This page contains a Flash digital edition of a book.
States of Jersey Police Crime Reduction Officer, Jeremy House, is on hand to offer advice and guidance on Crime Prevention and keeping you and your property safe


A guide to home security


Make it difficult for the burglar Look at your home through a burglar’s eyes. • How would you get in if you’d forgotten your keys?


• If you can get in, so can a burglar. • Are there places where they could break in without being seen?


• Would they have to make a lot of noise by breaking glass?


Windows If you are replacing windows, take the opportunity to install new ones that are certified to British Standard BS7950 ‘Windows of Enhanced Security’ and consider using laminated glass or anti shatter film, particularly in ground-floor and accessible windows, as this is much harder to break.


Fit window locks with keys to all downstairs windows and windows that are easy to reach – for example, those above a flat roof or near a drainpipe.


Even small windows such as skylights or bathroom fanlights need locks. A thief can get through any gap that is larger than a human head.


Louvre windows are especially vulnerable because thieves can easily take the slats out of the frame. Glue the slats into place, and fit a special louvre lock. Better still, replace them with fixed glass. Consider fitting security grilles to vulnerable windows – but only if these windows are not escape routes in case of fire. Many DIY shops now sell decorative wrought-iron grilles.


Page 70 Home & Hearth


Doors ➊Door viewer If you don’t have a window in the door, or some other way of checking who is calling, fit a door viewer.


➋Hinges Check that the door hinges are sturdy and secured with strong, long screws. For added security, fit hinge bolts.


➌Letterboxes Never hang a spare key inside the letterbox. Letterboxes should be at least 400mm (16 inches) from any locks. Consider fitting a letterbox cage or other restrictor, which prevents thieves from putting their hands through the letterbox.


➍Rim latch Most front doors are fitted with a rim latch, which locks automatically when the door is closed. You can open these from the inside without a key. For strength and quality, look for BS3621 Kite marked products. For extra protection, you should consider installing the following.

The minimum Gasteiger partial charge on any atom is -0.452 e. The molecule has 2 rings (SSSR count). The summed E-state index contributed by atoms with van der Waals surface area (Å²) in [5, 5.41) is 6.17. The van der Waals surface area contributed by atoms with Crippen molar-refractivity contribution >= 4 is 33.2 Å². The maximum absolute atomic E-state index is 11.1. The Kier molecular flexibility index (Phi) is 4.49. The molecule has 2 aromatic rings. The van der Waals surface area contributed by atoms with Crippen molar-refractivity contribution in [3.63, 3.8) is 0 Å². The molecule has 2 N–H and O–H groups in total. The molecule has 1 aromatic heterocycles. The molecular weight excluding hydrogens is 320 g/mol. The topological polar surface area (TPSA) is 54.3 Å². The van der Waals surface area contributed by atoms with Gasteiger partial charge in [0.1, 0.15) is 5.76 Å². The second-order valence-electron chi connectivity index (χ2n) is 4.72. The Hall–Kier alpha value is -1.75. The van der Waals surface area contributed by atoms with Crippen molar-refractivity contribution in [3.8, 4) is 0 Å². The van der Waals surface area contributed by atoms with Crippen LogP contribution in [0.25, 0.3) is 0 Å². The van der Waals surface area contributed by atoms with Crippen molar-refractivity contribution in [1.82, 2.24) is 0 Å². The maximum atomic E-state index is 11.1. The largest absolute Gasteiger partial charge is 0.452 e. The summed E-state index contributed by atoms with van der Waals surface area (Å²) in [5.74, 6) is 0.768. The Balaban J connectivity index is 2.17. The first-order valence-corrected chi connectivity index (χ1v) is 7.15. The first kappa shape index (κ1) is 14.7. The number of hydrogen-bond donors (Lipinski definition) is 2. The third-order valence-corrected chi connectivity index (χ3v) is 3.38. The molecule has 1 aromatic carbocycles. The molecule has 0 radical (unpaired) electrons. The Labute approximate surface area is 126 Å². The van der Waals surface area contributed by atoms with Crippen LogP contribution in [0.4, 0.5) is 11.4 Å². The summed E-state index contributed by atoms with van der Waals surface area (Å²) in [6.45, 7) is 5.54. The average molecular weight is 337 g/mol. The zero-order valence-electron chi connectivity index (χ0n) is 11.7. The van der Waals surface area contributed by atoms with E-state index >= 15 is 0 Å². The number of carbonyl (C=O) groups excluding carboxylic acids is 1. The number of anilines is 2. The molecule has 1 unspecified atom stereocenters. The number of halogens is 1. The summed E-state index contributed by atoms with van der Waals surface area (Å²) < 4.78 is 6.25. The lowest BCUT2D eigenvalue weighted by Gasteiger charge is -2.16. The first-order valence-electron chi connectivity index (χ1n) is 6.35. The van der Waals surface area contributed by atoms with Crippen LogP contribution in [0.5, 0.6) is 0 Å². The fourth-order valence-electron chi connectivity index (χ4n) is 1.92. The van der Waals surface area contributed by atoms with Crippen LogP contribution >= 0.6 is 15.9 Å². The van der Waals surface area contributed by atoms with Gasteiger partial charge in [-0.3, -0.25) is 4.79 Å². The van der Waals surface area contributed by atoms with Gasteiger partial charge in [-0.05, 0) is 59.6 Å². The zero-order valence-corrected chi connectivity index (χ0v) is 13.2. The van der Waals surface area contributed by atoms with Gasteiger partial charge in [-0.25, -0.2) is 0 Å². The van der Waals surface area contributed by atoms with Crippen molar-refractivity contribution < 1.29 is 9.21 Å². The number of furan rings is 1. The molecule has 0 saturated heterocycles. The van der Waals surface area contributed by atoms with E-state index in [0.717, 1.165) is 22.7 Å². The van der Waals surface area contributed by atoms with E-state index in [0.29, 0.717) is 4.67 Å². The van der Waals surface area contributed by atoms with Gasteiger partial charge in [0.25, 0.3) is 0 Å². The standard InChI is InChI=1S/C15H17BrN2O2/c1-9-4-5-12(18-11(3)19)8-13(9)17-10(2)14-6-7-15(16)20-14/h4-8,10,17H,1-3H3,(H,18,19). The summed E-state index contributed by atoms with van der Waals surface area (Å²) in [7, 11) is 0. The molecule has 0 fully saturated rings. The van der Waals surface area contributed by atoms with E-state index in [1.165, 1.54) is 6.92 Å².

➎Automatic deadlock This locks automatically when the door is closed and is more secure than other types of rim latch.


➏Chains and door viewers Buy a door bar or chain and door viewer. Use them every time someone calls. Remember, though, that you only use the door chain or bar when answering the door – don’t leave it on all the time.


➐Mortise deadlock Fit a five-lever mortise deadlock about a third of the way up the door. Most insurance companies are happy with one Kite marked to British Standard BS3621.


Sliding patio doors should have anti- lift devices and locks fitted to the top and bottom to stop them being removed from outside, unless they already have a multi-locking system. Get specialist advice.


Keys Never leave a spare key in a convenient hiding place such as under the doormat, in a flowerpot or behind a loose brick. If you move into a new home, change the front and back door locks immediately.


Decide on a safe place for your keys away from doors and windows and always use it, so you can find them in an emergency.


If you live in a flat Doors to flats over a floor level of 4.5 metres (normally those on the second floor or higher) should have locking mechanisms fitted in line with BS5588. Consider having a phone-entry system fitted to the main door to your building. Never ‘buzz’ open the door for strangers or hold the door open for someone.


Remember • Lock – keep your doors and windows locked, even when you’re at home.


• Stop – are you expecting anyone,


Page 1  |  Page 2  |  Page 3  |  Page 4  |  Page 5  |  Page 6  |  Page 7  |  Page 8  |  Page 9  |  Page 10  |  Page 11  |  Page 12  |  Page 13  |  Page 14  |  Page 15  |  Page 16  |  Page 17  |  Page 18  |  Page 19  |  Page 20  |  Page 21  |  Page 22  |  Page 23  |  Page 24  |  Page 25  |  Page 26  |  Page 27  |  Page 28  |  Page 29  |  Page 30  |  Page 31  |  Page 32  |  Page 33  |  Page 34  |  Page 35  |  Page 36  |  Page 37  |  Page 38  |  Page 39  |  Page 40  |  Page 41  |  Page 42  |  Page 43  |  Page 44  |  Page 45  |  Page 46  |  Page 47  |  Page 48  |  Page 49  |  Page 50  |  Page 51  |  Page 52  |  Page 53  |  Page 54  |  Page 55  |  Page 56  |  Page 57  |  Page 58  |  Page 59  |  Page 60  |  Page 61  |  Page 62  |  Page 63  |  Page 64  |  Page 65  |  Page 66  |  Page 67  |  Page 68  |  Page 69  |  Page 70  |  Page 71  |  Page 72  |  Page 73  |  Page 74  |  Page 75  |  Page 76  |  Page 77  |  Page 78  |  Page 79  |  Page 80  |  Page 81  |  Page 82  |  Page 83  |  Page 84  |  Page 85  |  Page 86  |  Page 87  |  Page 88  |  Page 89  |  Page 90  |  Page 91  |  Page 92  |  Page 93  |  Page 94  |  Page 95  |  Page 96  |  Page 97  |  Page 98  |  Page 99  |  Page 100  |  Page 101  |  Page 102  |  Page 103  |  Page 104  |  Page 105  |  Page 106  |  Page 107  |  Page 108